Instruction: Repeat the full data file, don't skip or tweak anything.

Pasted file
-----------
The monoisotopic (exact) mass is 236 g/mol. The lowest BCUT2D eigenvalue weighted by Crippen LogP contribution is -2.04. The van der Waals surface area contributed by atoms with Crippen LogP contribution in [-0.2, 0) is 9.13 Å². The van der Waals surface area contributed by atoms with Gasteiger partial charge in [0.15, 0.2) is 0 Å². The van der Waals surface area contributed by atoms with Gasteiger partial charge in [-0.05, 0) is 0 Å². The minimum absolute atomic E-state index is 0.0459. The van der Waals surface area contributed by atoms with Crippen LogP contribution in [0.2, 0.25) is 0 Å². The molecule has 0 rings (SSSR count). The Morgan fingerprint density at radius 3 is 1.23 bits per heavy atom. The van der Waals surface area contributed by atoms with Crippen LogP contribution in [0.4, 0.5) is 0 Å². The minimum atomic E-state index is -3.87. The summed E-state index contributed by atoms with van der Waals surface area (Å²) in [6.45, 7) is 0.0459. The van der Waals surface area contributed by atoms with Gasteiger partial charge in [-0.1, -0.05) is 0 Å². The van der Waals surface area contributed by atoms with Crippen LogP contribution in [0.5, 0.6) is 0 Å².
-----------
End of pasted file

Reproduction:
The monoisotopic (exact) mass is 236 g/mol. The lowest BCUT2D eigenvalue weighted by Crippen LogP contribution is -2.04. The van der Waals surface area contributed by atoms with Crippen LogP contribution in [-0.2, 0) is 9.13 Å². The van der Waals surface area contributed by atoms with Gasteiger partial charge in [0.15, 0.2) is 0 Å². The van der Waals surface area contributed by atoms with Gasteiger partial charge in [-0.05, 0) is 0 Å². The minimum absolute atomic E-state index is 0.0459. The van der Waals surface area contributed by atoms with Crippen LogP contribution in [0.2, 0.25) is 0 Å². The molecule has 0 rings (SSSR count). The Morgan fingerprint density at radius 3 is 1.23 bits per heavy atom. The van der Waals surface area contributed by atoms with Crippen LogP contribution in [0.4, 0.5) is 0 Å². The minimum atomic E-state index is -3.87. The summed E-state index contributed by atoms with van der Waals surface area (Å²) in [6.45, 7) is 0.0459. The van der Waals surface area contributed by atoms with Gasteiger partial charge in [-0.1, -0.05) is 0 Å². The van der Waals surface area contributed by atoms with Crippen LogP contribution in [0.5, 0.6) is 0 Å².